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Weekend edition January 20, 2023 | Shannon Smith

Innovation starts young at Muse Knoxville

The next generation of world changers is now learning younger and younger the impact of a STEM education, all through the power of play at Muse Knoxville.

When you were in elementary school, did you know what an engineer was?

Many people would answer no.

“Here you have pre-K kiddos who will actively say ‘I want to be an engineer when I grew up because,’ and they have a really solid reason,” said Allison Comer, Executive Director of Muse Knoxville.

Now, kids as young as 6 months old are learning to think like engineers as science, technology, engineering, and math (STEM) take the forefront of education. At Muse Knoxville, a children’s museum and learning center in East Knoxville, they make sure it’s fun.

“I feel like Muse just has the best parts of teaching,” said Comer. “We measure our success based on how well families are playing, how engaging things are, those “aha” moments, kids feeling inspired. All of that kind of stuff is hard to quantify in the classroom.”

Comer came to Muse Knoxville after 10 years in the classroom as an art teacher. She wanted to continue working with children in a new way.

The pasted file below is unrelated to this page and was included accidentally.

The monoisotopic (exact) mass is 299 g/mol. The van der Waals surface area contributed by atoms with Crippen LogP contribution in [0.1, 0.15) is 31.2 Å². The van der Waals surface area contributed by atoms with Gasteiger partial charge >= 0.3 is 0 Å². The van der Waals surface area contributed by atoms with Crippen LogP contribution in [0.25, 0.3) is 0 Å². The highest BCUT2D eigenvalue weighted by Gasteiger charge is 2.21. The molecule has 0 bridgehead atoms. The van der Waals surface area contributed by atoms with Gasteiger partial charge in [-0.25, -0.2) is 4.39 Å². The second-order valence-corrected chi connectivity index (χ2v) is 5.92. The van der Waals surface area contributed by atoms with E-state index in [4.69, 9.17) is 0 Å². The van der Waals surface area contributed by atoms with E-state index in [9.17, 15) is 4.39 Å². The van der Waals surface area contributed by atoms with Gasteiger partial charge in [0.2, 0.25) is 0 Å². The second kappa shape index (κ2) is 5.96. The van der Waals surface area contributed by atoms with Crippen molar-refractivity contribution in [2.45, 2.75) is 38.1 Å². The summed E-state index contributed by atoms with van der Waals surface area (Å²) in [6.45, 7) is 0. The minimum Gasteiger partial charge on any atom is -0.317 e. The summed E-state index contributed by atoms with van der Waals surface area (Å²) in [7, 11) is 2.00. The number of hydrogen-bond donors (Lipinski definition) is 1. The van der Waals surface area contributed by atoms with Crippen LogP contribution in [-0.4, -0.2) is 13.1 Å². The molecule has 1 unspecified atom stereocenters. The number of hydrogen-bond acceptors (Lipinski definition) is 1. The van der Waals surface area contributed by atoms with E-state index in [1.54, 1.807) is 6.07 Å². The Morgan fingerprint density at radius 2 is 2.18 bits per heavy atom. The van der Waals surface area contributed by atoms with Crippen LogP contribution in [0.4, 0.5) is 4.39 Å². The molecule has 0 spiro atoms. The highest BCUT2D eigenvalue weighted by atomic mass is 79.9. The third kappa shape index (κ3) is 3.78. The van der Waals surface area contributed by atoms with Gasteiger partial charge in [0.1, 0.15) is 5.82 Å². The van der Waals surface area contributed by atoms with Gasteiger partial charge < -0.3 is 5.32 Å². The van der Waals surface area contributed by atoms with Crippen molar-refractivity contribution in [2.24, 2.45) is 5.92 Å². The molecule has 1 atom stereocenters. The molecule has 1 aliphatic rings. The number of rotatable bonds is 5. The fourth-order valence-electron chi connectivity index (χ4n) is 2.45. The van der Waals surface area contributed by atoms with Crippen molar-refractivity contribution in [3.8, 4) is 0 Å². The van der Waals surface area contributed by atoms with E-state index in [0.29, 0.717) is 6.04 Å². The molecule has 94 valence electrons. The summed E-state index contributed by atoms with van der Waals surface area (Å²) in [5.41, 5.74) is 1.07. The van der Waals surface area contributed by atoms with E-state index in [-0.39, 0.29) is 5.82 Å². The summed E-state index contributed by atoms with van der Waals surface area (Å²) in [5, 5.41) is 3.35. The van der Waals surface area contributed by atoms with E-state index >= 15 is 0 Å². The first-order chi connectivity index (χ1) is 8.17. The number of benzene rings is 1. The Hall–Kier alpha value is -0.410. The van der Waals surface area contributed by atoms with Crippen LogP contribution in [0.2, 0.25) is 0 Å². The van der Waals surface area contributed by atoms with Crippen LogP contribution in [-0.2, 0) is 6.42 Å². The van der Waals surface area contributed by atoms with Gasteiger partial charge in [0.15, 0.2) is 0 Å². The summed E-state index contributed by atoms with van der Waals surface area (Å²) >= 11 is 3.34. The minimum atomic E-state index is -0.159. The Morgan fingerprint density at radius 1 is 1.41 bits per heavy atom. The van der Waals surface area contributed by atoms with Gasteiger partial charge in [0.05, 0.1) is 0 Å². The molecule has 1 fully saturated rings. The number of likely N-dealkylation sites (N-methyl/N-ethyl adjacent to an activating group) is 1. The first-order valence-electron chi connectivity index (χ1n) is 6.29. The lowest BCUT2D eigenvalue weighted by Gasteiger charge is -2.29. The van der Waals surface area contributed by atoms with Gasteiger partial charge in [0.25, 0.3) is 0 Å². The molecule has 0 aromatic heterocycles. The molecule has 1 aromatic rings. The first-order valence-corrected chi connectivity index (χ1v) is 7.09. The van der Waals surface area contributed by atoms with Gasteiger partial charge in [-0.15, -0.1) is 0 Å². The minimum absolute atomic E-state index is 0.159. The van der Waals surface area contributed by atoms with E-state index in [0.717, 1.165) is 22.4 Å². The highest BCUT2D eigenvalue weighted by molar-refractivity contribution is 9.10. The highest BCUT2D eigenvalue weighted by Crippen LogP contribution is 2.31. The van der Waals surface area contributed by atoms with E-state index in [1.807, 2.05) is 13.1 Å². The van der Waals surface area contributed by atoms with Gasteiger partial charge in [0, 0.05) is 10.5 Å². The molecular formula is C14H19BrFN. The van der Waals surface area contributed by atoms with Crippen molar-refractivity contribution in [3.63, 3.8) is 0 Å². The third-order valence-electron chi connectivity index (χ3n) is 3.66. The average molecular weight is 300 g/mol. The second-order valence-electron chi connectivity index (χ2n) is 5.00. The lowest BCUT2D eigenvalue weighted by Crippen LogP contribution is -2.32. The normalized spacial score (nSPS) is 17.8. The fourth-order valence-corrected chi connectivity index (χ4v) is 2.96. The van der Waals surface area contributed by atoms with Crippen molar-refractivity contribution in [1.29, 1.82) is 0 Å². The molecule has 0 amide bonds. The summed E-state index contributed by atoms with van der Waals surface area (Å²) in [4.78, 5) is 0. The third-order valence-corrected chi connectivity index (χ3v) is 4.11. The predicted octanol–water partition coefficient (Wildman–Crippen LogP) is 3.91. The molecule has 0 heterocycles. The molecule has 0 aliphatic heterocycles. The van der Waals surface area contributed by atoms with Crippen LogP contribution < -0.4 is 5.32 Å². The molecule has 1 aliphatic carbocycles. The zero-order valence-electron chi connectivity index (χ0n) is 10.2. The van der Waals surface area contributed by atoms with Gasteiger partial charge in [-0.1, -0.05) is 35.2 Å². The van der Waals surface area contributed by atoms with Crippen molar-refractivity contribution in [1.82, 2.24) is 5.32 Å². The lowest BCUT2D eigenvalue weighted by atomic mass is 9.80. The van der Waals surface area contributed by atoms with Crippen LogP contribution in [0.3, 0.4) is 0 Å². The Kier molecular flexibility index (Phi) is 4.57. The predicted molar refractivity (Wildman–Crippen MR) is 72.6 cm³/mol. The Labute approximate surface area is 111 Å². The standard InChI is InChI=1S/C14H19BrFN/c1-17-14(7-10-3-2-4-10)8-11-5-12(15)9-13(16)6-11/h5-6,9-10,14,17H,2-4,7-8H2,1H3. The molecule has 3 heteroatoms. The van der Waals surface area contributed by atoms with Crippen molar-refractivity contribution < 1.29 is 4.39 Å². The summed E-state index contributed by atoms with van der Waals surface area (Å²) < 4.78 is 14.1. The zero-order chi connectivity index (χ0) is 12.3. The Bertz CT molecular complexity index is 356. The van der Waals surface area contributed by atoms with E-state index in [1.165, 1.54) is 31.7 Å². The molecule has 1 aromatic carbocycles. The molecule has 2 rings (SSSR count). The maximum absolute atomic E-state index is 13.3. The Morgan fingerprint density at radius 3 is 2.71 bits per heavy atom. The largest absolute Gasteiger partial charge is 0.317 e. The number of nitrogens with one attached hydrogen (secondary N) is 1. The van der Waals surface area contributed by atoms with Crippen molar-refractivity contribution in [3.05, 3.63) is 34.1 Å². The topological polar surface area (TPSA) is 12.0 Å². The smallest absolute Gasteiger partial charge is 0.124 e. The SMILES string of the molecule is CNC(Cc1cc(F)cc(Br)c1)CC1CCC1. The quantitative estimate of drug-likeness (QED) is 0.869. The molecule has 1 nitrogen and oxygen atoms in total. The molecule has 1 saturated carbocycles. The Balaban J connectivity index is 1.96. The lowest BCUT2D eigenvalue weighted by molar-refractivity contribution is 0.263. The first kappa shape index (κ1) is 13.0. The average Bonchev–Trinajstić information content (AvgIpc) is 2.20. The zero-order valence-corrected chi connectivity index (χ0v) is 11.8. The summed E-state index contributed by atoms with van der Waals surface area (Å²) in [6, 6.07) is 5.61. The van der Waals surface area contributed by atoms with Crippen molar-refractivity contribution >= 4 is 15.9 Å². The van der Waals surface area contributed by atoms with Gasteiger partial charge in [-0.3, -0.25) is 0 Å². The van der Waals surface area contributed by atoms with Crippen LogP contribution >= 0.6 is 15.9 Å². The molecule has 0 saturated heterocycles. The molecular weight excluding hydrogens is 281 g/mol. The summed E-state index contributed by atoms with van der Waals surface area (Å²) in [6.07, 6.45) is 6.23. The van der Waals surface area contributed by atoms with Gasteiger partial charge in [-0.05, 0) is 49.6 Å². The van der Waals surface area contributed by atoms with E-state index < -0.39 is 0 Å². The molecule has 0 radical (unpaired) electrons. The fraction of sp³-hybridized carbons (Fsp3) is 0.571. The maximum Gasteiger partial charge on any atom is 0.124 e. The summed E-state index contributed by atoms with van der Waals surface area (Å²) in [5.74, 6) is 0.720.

“I just love seeing children be creative. I love seeing children be problem solvers. I love to see them play,” she said.

Muse Knoxville is celebrating its 10th year as a premier educational center for kids. What they see as a fun place to play, Comer sees as an opportunity to teach them new ways of thinking.

“Everything we do is play-based, it’s hands-on, it’s inquiry-based, it’s interactive,” said Comer. “But we’re really increasing intentional vocabulary around the play, and sometimes that’s for the caregivers or the educators more so even for the children.”

In making an activity more STEM-focused, she gives the example of a take-home kit the Muse sent home with kids during the pandemic. Each kit had an assortment of little items like paperclips, solo cups, and binder clips.

“And instead of just saying, ‘hey, have fun with this,’ we said ‘I challenge you to make it into a bridge. I challenge you to make it into a playground using only the materials you have in front of you, and then explain it to me,'” said Comer. “Taking those play-based experiences to the next level with some intention, but still letting the children guide their own learning. That’s where you get those beautiful chef’s kiss “aha” moments that we love to see.”

Comer said as the Knoxville area works to become more of an innovation hub, the Muse has a role in that goal. It starts with inspiring and training the future workforce needed to advance the technology being discovered in our area.

“I think STEM is a focus in education because collectively, people are realizing just how vital that is to the workforce,” she said. “We are seeing the ramifications of not focusing on it, as it relates to employment and workforce skills.”

The play-based STEM education at Muse Knoxville is working.